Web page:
Some of the largest donations were raised overseas -- though such contributions are legal because the foundation is not a public or government group.
Included among those benefactors were three Asian firms: Nissan Motor Corp., Sanyo Electric and Century Tube Corp., all of which donated $25,000 or more. The foundation has raised $800,000, most of it in contributions less than $250.
White House officials also discussed for the first time those who were guests of the president at Camp David.
The administration did not make the list public, but according to deputy communications director Ann F. Lewis, the Maryland getaway was not used the way the Lincoln Bedroom was, to reward big donors.
The president visited Camp David only 25 times in the past four years. Those who accompanied him were invariably "family members or close friends of the family," Lewis said.
The only major contributor was Vernon Jordan, a close friend of the president. Jordan and his wife, Ann, were invited for Thanksgiving 1995 and a subsequent visit. Hubbell also visited the president there July 4, 1994.
Hubbell's name had a way of cropping up yesterday. Among the voluminous papers in Huang's files was one that listed Hubbell as a guest at a June 1994 dinner at which the president thanked his big fund-raisers. The document showed him at a table with Truman Arnold.
Also listed as being in attendance was top National Security zTC Council official Nancy Soderberg. She was seated, according to the guest list, at a table with James Riady of the Lippo Group, an Indonesian conglomerate.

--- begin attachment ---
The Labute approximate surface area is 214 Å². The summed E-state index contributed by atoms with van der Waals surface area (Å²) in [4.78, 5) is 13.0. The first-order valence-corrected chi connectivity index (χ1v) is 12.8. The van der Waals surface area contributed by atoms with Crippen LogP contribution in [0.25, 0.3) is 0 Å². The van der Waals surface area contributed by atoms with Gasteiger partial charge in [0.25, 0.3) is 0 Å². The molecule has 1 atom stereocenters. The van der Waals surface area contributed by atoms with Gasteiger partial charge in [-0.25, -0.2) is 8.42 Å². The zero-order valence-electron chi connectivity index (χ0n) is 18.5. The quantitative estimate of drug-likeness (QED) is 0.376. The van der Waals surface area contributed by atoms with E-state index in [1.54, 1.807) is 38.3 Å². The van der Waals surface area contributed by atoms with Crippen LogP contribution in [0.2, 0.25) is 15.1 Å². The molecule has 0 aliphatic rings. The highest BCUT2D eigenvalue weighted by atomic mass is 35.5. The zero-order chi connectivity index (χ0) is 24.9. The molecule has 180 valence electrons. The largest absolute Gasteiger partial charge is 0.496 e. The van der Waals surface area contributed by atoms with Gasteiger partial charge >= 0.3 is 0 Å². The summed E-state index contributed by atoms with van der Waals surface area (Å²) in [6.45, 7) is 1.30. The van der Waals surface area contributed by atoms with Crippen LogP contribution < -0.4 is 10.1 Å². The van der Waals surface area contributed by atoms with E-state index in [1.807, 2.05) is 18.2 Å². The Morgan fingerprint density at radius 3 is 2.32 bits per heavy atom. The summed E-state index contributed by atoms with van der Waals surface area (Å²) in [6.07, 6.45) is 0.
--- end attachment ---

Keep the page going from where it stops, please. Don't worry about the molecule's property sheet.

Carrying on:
Riady, his family and their companies have contributed nearly a half-million dollars to the Democratic Party and its candidates since 1991. Lippo also paid Hubbell $100,000 after Hubbell left the Justice Department.
The Huang files also provide an unvarnished look at how, from its very inception, the Clinton administration institutionalized a system of rewarding contributors.
A Dec. 21, 1992, memo from top DNC officials to the Clinton transition team stated: "We urge you to consider strongly the following leading national fund raisers who are interested in serving in the White House. We are pleased to sponsor these 'must considers.' "
Of the 55 names that followed, at least 19 were given appointments, ambassadorships or potentially lucrative seats on foreign trade missions. At least one is being considered for a federal judgeship.
Among the names is Huang, then a Lippo executive in Los Angeles, who was recommended for an undersecretary job in Commerce that he subsequently landed. Others include the current White House chief of staff, Erskine B. Bowles, who was recommended for administrator of the Small Business Administration, a job he got; Arthur Levitt, who was appointed chairman of the Securities and Exchange Commission; and five ambassadors: Alan Blinken (Belgium), his brother Donald Blinken (Hungary), Clay Constantinou (Luxembourg), Thomas Siebert (Sweden) and Joseph R. Paolino Jr. (Malta).
White House officials emphasized yesterday that rewarding big donors with ambassadorships and other posts is nothing new. "The only thing different about this is that some idiot put it in writing," said one top aide.
White House special counsel Lanny J. Davis defended the practice of rewarding supporters: "If it weren't done, it would be the first time in 100 years of American political history, maybe 200 years."
Pub Date: 4/15/97